Al­co­hol goes public in Utah restau­rants

Northwest Arkansas Democrat-Gazette - - NATIONAL - MICHELLE L. PRICE In­for­ma­tion for this ar­ti­cle was con­trib­uted by Rick Bowmer and Sally Ho of The Associated Press.

SALT LAKE CITY — A trendy down­town Salt Lake City seafood res­tau­rant started busi­ness Satur­day with glass-smash­ing and cham­pagne, a sym­bolic ges­ture in its eman­ci­pa­tion from Utah’s so-called Zion Cur­tains al­co­hol law.

“It feels fab­u­lous and lib­er­at­ing. It’s a hal­lelu­jah mo­ment,” said Joel LaSalle, owner of Cur­rent Fish & Oys­ter. “It’ll make our res­tau­rant twice as beau­ti­ful be­cause you can ac­tu­ally see the $100,000 bar and wall.”

The new liquor law went into ef­fect Satur­day, mak­ing wine, liquor and higher-al­co­hol beer more ex­pen­sive while also al­low­ing some restau­rants to take down walls and par­ti­tions that were meant to pre­vent cus­tomers from see­ing their al­co­holic drinks be­ing mixed and poured.

The broad liquor law passed in March eased a long­time re­quire­ment that drinks be pre­pared be­hind bar­ri­ers known as Zion Cur­tains, typ­i­cally glass walls or back rooms. It’s based on the premise that the bar­ri­ers shield chil­dren from al­co­hol cul­ture and what some per­ceive as the glam­our of bar­tend­ing, and pre­vent un­der­age drink­ing.

The Zion Cur­tain nick­name is a ref­er­ence to The Church of Je­sus Christ of Lat­ter-day Saints, which teaches its mem­bers to avoid al­co­hol and plays an in­flu­en­tial role in state liquor pol­icy.

The rule has been a long­time thorn in the side of Utah’s res­tau­rant in­dus­try, which has com­plained that the bar­ri­ers can be ugly and awk­ward, and points out that chil­dren can still see cus­tomers drink­ing al­co­hol. They also ar­gued that the rule pun­ished newer restau­rants, be­cause those built be­fore 2009 were not re­quired to have a bar­rier.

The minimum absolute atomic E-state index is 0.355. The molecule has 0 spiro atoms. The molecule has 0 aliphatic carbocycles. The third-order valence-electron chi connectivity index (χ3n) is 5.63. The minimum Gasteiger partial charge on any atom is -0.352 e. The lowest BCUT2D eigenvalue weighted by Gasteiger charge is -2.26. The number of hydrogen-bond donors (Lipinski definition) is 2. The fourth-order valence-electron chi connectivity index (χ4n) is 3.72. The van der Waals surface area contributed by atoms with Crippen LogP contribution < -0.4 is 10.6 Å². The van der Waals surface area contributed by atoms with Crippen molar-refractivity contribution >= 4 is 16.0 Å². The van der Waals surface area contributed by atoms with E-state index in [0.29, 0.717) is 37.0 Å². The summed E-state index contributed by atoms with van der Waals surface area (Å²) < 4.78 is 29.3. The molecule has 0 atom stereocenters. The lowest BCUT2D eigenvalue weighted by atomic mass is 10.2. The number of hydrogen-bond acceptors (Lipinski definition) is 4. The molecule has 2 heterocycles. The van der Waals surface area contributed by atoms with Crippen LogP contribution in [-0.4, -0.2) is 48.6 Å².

Un­der the new law, restau­rants can stop hid­ing drinks be­hind glass bar­ri­ers or in back­rooms start­ing Satur­day — if they choose one of two op­tions to keep those un­der 21 away from bars: Seat them at least 10 feet from a bar, or at least 5 feet from a bar if the res­tau­rant in­stalls a half-wall or other struc­ture about 3.5 feet tall.

Adult cus­tomers can sit at or near bars and watch drinks be­ing made.

Restau­rants that want to pick one of those paths will first need the al­co­hol con­trol depart­ment to sign off on their changes and floor plans and meet with a com­pli­ance of­fi­cer from the liquor depart­ment.

Terry Wood, spokesman for the Utah Depart­ment of Al­co­holic Bev­er­age Con­trol, did not know how many restau­rants had taken steps to make those changes, but it was ex­pected to be a small num­ber.

Most restau­rants are not re­quired to do any­thing dif­fer­ently un­der the law, and eater­ies that must make ad­just­ments have a year to do that.

The din­ing room at Cur­rent Fish & Oys­ter of­fers plenty of room for a 10-foot buf­fer zone. LaSalle said the wall is an eye­sore and costs his res­tau­rant thou­sands in sales each month be­cause cus­tomers can’t sit and en­joy a drink while chat­ting with the bar­tender hid­den in a glass-pan­eled cu­bi­cle.

The law also raised the markup that the state makes on the case price of al­co­hol by 2 per­cent­age points. Start­ing Satur­day, the price markup will be 88 per­cent for liquor and wine and 66.5 for beer that has more than 4 per­cent al­co­hol by vol­ume.

The price in­creases don’t ap­ply to lower-al­co­hol beer, which is sold in gro­cery and con­ve­nience stores.

Some of the law’s other changes took ef­fect in May, in­clud­ing rules al­low­ing al­co­hol to be sold an hour ear­lier — at 10:30 a.m. — on week­ends and hol­i­days.

AP/RICK BOWMER

At his Cur­rent Fish & Oys­ter res­tau­rant Satur­day in Salt Lake City, Joel LaSalle smashes a par­ti­tion that pre­vents cus­tomers from see­ing their al­co­holic drinks be­ing mixed and poured.

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